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Square Cash for sending money: How it stacks up against rivals

Online payments company Square introduced a new service this week called Square Cash that makes it easy for users to send money to their friends using nothing but email or an app.

Square isn't the first company to release a service like this, but Square Cash might be the simplest one to use yet.

Others in the market include Google Wallet, PayPal and Venmo. Here's how the four compare.

Square Cash

Using Square Cash is as easy as sending an email. Users simply open a new email and write the address for the user they want to pay in the recipient field, include cash@square.com in the CC line, and write "$" followed by the amount they want to send in the subject line.

After sending the payment, they'll receive an email from Square with a link to a page where they are asked for the information for the debit card they want to use to fund the payment. Once that's done, the recipients will receive a similar email asking for their debit card information, which Square Cash uses to transfer the funds to the correct bank account.

With Square Cash, there are no fees and funds are transfered directly into users' accounts, although it takes one to two business days for them money to show up. The service works with any email client, and Apple and Android users can also download the Square Cash app to make the process of sending funds even easier.

Users can send up to $250 per week without giving Square anything besides their debit card information. Users need to provide their full name, phone number, date of birth and the last four digits of their Social Security number or by providing their phone number and linking their Facebook account to increase their weekly limit to $2,500, according to Square.

Google Wallet

Earlier this year, Google also made it possible for some users to send each other money over email, using Gmail and Google Wallet.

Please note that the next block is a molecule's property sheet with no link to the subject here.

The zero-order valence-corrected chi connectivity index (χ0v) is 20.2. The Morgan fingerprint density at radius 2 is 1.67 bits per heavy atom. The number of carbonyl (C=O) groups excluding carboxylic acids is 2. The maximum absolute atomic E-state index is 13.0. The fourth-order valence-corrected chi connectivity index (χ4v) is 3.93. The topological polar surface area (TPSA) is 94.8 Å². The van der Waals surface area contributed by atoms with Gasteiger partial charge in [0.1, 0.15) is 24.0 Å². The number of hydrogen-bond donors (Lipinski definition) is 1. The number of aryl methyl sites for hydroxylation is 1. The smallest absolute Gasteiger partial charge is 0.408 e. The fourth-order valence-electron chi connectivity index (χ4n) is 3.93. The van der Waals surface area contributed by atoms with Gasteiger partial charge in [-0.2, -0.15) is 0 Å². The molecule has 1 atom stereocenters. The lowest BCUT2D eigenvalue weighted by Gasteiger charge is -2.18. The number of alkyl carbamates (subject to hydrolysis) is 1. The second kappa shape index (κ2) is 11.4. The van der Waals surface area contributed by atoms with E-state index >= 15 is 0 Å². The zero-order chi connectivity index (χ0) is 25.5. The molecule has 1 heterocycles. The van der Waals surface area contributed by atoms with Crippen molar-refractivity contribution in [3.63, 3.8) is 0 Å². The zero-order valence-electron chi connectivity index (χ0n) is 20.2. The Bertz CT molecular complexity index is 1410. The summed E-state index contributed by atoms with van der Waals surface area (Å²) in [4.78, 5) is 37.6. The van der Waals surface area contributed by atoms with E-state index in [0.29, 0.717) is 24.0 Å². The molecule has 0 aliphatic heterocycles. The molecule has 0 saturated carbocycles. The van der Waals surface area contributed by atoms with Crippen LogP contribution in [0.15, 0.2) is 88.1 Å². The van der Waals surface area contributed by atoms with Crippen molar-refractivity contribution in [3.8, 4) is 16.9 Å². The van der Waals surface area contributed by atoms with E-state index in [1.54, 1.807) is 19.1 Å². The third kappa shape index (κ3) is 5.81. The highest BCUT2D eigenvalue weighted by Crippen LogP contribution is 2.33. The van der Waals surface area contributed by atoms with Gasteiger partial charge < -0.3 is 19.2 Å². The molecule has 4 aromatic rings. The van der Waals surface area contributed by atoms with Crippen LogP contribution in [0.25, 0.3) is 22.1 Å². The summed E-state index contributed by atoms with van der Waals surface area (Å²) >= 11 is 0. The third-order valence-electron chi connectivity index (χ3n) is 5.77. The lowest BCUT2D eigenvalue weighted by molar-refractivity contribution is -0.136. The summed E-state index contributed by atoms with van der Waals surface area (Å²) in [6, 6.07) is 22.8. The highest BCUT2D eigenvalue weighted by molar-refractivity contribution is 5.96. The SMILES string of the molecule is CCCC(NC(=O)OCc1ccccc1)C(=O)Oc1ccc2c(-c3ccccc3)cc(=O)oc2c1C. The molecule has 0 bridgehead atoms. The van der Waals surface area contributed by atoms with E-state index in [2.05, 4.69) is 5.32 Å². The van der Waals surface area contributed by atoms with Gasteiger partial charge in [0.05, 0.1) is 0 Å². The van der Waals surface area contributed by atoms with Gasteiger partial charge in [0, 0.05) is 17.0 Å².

Users simply compose an email using the Gmail desktop website and click on the attachment option. Instead of attaching a photo, users click the dollar sign and are then prompted to enter the amount they want to send.

If users connect their Google Wallet account with their bank account, money is free to send. If not, payments can be sent by linking users' credit or debit cards, but a 2.9% fee per transaction will be applied.

However, users who need to send a lot of money will like Google Wallet because it allows them to send up to $50,000 per five day periods.

The money can be sent to anyone, even those without Gmail, but to receive and withdraw the money, recipients must also have a Google Wallet account or they must set one up. Once the funds are received, users can withdraw the amount and transfer it to their bank account -- the process usually takes two days.

Users can also send money using the Google Wallet smartphone app.

Venmo

Social users may prefer Venmo, an app for Apple iOS and Android devices.

Venmo lets users send money quickly to their friends who are also on the app. Transfers are free as long as users connect their accounts with their bank accounts or debit cards (Venmo says most debit cards are accepted).

Using a credit card imposes a 3% fee per transaction. Users can send up to $3,000 per week using Venmo.

Once a payment is received, users can withdraw it to their bank account. Venmo says cash-outs usually take one to two days. If somebody owes you money, Venmo can also be used to charge them. That'll cause Venmo to notify your slow-paying friend that they owe you money.

Users can make their payments visible to anyone, just their friends or keep private. Dollar amounts aren't visible to others, but the reason for the payment is -- such as an owed meal or drink. Many users like sharing their payments, letting other friends "like" or comment on the transaction.

PayPal

If you've ever shopped online, you're likely familiar with PayPal. The online payments service can also be used to pay friends, either through its website or its smartphone app.

Users can both send and request money, by typing in the email address for their friend who owes or is owed a payment. Once the transaction is accepted, it goes through and is received on the other users' PayPal account.

Transfers are free if the sender's PayPal account is connected to his or her bank account. If not, a debit or credit card must be linked to the account and a fee is applied. The fee is 2.9% per transaction plus $0.30.

PayPal users can send up to $10,000 per transaction. However, they are only allowed to withdraw up to $500 per month from their accounts.

Conclusion

Each of these services get the job done, especially if you connect them with your bank account. But if you don't care about tying the service to a social network, you don't want to create another online account, and you don't want to worry about fees, Square Cash is the way to go.

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Copyright © 2014, Los Angeles Times
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